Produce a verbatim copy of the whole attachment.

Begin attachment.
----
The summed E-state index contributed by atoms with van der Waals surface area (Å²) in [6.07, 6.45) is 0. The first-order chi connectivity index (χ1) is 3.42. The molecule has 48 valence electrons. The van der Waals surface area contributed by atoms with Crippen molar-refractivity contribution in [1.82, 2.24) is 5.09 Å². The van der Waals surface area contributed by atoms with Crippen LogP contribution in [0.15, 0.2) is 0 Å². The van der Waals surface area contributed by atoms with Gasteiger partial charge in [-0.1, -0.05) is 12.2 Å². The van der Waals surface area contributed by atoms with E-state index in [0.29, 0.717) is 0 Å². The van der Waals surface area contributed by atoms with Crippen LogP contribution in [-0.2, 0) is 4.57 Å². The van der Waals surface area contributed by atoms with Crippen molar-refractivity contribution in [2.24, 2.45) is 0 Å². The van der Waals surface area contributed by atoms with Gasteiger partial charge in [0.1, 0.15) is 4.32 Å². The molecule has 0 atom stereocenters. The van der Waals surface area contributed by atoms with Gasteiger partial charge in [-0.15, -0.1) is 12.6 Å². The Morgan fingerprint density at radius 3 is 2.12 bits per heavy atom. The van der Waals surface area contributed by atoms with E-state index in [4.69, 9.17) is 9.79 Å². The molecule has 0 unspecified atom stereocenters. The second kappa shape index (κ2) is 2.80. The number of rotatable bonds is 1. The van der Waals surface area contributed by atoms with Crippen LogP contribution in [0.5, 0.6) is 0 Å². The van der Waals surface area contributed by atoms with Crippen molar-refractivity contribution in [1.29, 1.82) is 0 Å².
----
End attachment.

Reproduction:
The summed E-state index contributed by atoms with van der Waals surface area (Å²) in [6.07, 6.45) is 0. The first-order chi connectivity index (χ1) is 3.42. The molecule has 48 valence electrons. The van der Waals surface area contributed by atoms with Crippen molar-refractivity contribution in [1.82, 2.24) is 5.09 Å². The van der Waals surface area contributed by atoms with Crippen LogP contribution in [0.15, 0.2) is 0 Å². The van der Waals surface area contributed by atoms with Gasteiger partial charge in [-0.1, -0.05) is 12.2 Å². The van der Waals surface area contributed by atoms with E-state index in [0.29, 0.717) is 0 Å². The van der Waals surface area contributed by atoms with Crippen LogP contribution in [-0.2, 0) is 4.57 Å². The van der Waals surface area contributed by atoms with Crippen molar-refractivity contribution in [2.24, 2.45) is 0 Å². The van der Waals surface area contributed by atoms with Gasteiger partial charge in [0.1, 0.15) is 4.32 Å². The molecule has 0 atom stereocenters. The van der Waals surface area contributed by atoms with Gasteiger partial charge in [-0.15, -0.1) is 12.6 Å². The Morgan fingerprint density at radius 3 is 2.12 bits per heavy atom. The van der Waals surface area contributed by atoms with E-state index in [4.69, 9.17) is 9.79 Å². The molecule has 0 unspecified atom stereocenters. The second kappa shape index (κ2) is 2.80. The number of rotatable bonds is 1. The van der Waals surface area contributed by atoms with Crippen LogP contribution in [0.5, 0.6) is 0 Å². The van der Waals surface area contributed by atoms with Crippen molar-refractivity contribution in [1.29, 1.82) is 0 Å².